Apollo inspired generations, including people who are now the explorers working to take us back to the Moon, on to Mars and beyond. They are designing vehicles, planning for challenges and charting major milestones. Their work is taking space exploration to new heights. But who will actually put new footprints on the Moon and take the first step on Mars? Who will take us beyond that goal? Who is responsible for the future of space exploration? Students. Today’s students are that future—and it is our job to inspire them and help them see themselves as those leaders.

At the Challenger Center, we inspire more than 250,000 students from around the globe every year. They are transported to space when they come to our centers. They become science, technology, engineering, and math (STEM) professionals leading futuristic missions. During one simulation called Expedition Mars, we set the stage by telling the students a handful of facilities are established on Mars and that a shuttle ferries them between a base on the moon Phobos and the Martian surface. To these students, this is not hard to imagine. It is not a dreamworld or something from a storybook. Setting foot on Mars, going back to the Moon and exploring beyond is not just an idea; it is their reality.

Today’s students have a “no limits, anything is possible” mindset—the type needed for space exploration. They have an indomitable spirit and are less risk-averse than any previous generation. While adults talk about technology as a thing, students simply experience it as part of their lives. They are digital natives who expect technology to expand and evolve. Students are growing up in a world with experiences that would have been impossible a decade ago—and unimaginable before that. This mindset and adaptability are traits that could transform the space industry in the next 20, 30 or 40 years. It is our role to help equip students with the necessary skills and provide inspirational experiences that lead them down the path to pursue STEM careers.

Complex issues such as space exploration require communication and collaboration skills. Every industry, especially the space industry, needs talented individuals who can work together on a unified goal. But how do we show today’s students the importance of these 21st-century skills? How do we prepare them to be collaborative problem solvers? At the Challenger Center, we provide visiting students with an experience that demands those qualities, and without hesitation, the students work together to complete tasks and reach their goals. If you put them in a situation where these skills are required, they understand why it is important and witness positive effects as a result.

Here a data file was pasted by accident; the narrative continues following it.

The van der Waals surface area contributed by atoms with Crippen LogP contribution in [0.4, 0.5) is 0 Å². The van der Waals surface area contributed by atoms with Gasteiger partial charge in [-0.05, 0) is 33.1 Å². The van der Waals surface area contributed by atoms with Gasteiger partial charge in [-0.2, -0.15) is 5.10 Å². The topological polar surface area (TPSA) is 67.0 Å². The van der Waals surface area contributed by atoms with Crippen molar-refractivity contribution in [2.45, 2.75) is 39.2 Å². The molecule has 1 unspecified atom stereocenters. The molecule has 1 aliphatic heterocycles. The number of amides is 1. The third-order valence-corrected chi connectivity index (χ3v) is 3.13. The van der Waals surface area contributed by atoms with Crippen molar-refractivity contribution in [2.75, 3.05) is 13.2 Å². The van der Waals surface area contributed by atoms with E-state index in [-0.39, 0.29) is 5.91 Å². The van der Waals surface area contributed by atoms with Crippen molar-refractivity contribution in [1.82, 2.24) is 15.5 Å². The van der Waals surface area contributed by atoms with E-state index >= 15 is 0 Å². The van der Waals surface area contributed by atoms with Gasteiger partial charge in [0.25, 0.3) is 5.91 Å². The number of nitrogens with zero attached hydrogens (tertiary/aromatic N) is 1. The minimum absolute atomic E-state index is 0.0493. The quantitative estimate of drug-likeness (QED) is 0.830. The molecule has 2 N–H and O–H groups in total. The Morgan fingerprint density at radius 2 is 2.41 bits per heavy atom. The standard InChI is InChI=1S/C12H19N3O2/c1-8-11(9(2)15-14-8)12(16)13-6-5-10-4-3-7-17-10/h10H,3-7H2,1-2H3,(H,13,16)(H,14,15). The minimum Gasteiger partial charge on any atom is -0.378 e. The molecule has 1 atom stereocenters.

The Challenger Center has sent more than 5 million students on virtual space missions over the last 30 years. We give students around the world the chance to play a part in reaching a collective goal, to feel the anxiety of the risks, understand the impact of their decisions and enjoy the satisfaction of success.

I know this happens because I’ve seen it happen. I’ve watched students arrive uninterested and disengaged, silent and intimidated. When they realize their classmates are counting on them, I see a shift. They work hard to complete their tasks and help their teammates. When the mission is complete, they high-five their teachers before walking out the door with confidence and a can-do attitude. I know these moments happen because I hear from former students who are now young professionals working on incredible programs such as Lockheed Martin’s Orion and Blue Origin’s Blue Moon.

Space exploration, by virtue of its visionary perspectives and necessarily lengthy project timelines, is one of the few ventures that so heavily relies on the next generation. Knowing this also means understanding how critical it is to have a talented and motivated future workforce.

From volunteering and mentoring to supporting STEM programs, I challenge everyone in the space community to consider how, in your own way, you can inspire the next generation. Today’s students have the mindset to transform the future of space exploration into something we cannot even imagine. Let’s be role models and work together to inspire them to take on that challenge, just as Apollo inspired us.

Lance Bush is president and CEO of the Challenger Center, a nonprofit formed by the families of the crewmembers who perished when the space shuttle Challenger broke apart.

Source: Aviation Week